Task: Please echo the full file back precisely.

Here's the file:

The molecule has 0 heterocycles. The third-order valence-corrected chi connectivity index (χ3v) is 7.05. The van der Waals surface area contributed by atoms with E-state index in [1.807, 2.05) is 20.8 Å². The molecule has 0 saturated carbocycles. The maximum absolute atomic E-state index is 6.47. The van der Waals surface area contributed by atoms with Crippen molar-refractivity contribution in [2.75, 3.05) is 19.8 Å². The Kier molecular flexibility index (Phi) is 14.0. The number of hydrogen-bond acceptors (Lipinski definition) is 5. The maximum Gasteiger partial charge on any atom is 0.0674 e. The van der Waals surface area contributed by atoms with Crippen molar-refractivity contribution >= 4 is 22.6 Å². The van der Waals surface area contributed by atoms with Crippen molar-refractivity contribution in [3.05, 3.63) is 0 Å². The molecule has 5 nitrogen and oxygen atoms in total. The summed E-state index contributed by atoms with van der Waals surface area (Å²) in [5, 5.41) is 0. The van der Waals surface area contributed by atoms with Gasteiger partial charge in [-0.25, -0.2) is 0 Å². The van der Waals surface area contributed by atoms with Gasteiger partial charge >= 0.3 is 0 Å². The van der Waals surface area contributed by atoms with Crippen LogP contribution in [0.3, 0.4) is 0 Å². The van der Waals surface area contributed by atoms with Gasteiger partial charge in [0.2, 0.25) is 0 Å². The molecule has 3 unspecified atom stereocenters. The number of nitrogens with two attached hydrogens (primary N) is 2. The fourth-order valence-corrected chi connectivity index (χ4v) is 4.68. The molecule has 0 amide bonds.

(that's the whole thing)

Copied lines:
The molecule has 0 heterocycles. The third-order valence-corrected chi connectivity index (χ3v) is 7.05. The van der Waals surface area contributed by atoms with E-state index in [1.807, 2.05) is 20.8 Å². The molecule has 0 saturated carbocycles. The maximum absolute atomic E-state index is 6.47. The van der Waals surface area contributed by atoms with Crippen molar-refractivity contribution in [2.75, 3.05) is 19.8 Å². The Kier molecular flexibility index (Phi) is 14.0. The number of hydrogen-bond acceptors (Lipinski definition) is 5. The maximum Gasteiger partial charge on any atom is 0.0674 e. The van der Waals surface area contributed by atoms with Crippen molar-refractivity contribution >= 4 is 22.6 Å². The van der Waals surface area contributed by atoms with Crippen molar-refractivity contribution in [3.05, 3.63) is 0 Å². The molecule has 5 nitrogen and oxygen atoms in total. The summed E-state index contributed by atoms with van der Waals surface area (Å²) in [5, 5.41) is 0. The van der Waals surface area contributed by atoms with Gasteiger partial charge in [-0.25, -0.2) is 0 Å². The van der Waals surface area contributed by atoms with Gasteiger partial charge >= 0.3 is 0 Å². The van der Waals surface area contributed by atoms with Crippen LogP contribution in [0.3, 0.4) is 0 Å². The van der Waals surface area contributed by atoms with Gasteiger partial charge in [0.2, 0.25) is 0 Å². The molecule has 3 unspecified atom stereocenters. The number of nitrogens with two attached hydrogens (primary N) is 2. The fourth-order valence-corrected chi connectivity index (χ4v) is 4.68. The molecule has 0 amide bonds.